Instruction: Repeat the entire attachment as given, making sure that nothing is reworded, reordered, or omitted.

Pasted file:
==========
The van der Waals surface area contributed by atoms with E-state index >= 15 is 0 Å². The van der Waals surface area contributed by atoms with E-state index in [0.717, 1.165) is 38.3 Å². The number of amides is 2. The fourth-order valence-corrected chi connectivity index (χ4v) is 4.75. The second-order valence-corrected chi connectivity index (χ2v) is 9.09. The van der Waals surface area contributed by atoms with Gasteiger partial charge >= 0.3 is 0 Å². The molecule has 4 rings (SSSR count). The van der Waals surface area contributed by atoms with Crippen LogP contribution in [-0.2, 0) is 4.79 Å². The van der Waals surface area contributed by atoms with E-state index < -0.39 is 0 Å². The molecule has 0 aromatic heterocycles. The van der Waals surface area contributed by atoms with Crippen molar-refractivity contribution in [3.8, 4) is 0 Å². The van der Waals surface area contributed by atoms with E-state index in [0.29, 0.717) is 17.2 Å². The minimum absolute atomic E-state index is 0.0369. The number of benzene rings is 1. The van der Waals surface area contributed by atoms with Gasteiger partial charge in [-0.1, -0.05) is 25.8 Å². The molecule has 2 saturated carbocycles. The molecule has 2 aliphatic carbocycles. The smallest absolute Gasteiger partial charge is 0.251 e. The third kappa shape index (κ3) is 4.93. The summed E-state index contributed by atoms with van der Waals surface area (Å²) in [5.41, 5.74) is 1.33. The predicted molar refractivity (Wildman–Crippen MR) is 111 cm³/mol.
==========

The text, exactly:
The van der Waals surface area contributed by atoms with E-state index >= 15 is 0 Å². The van der Waals surface area contributed by atoms with E-state index in [0.717, 1.165) is 38.3 Å². The number of amides is 2. The fourth-order valence-corrected chi connectivity index (χ4v) is 4.75. The second-order valence-corrected chi connectivity index (χ2v) is 9.09. The van der Waals surface area contributed by atoms with Gasteiger partial charge >= 0.3 is 0 Å². The molecule has 4 rings (SSSR count). The van der Waals surface area contributed by atoms with Crippen LogP contribution in [-0.2, 0) is 4.79 Å². The van der Waals surface area contributed by atoms with E-state index < -0.39 is 0 Å². The molecule has 0 aromatic heterocycles. The van der Waals surface area contributed by atoms with Crippen molar-refractivity contribution in [3.8, 4) is 0 Å². The van der Waals surface area contributed by atoms with E-state index in [0.29, 0.717) is 17.2 Å². The minimum absolute atomic E-state index is 0.0369. The number of benzene rings is 1. The van der Waals surface area contributed by atoms with Gasteiger partial charge in [-0.1, -0.05) is 25.8 Å². The molecule has 2 saturated carbocycles. The molecule has 2 aliphatic carbocycles. The smallest absolute Gasteiger partial charge is 0.251 e. The third kappa shape index (κ3) is 4.93. The summed E-state index contributed by atoms with van der Waals surface area (Å²) in [5.41, 5.74) is 1.33. The predicted molar refractivity (Wildman–Crippen MR) is 111 cm³/mol.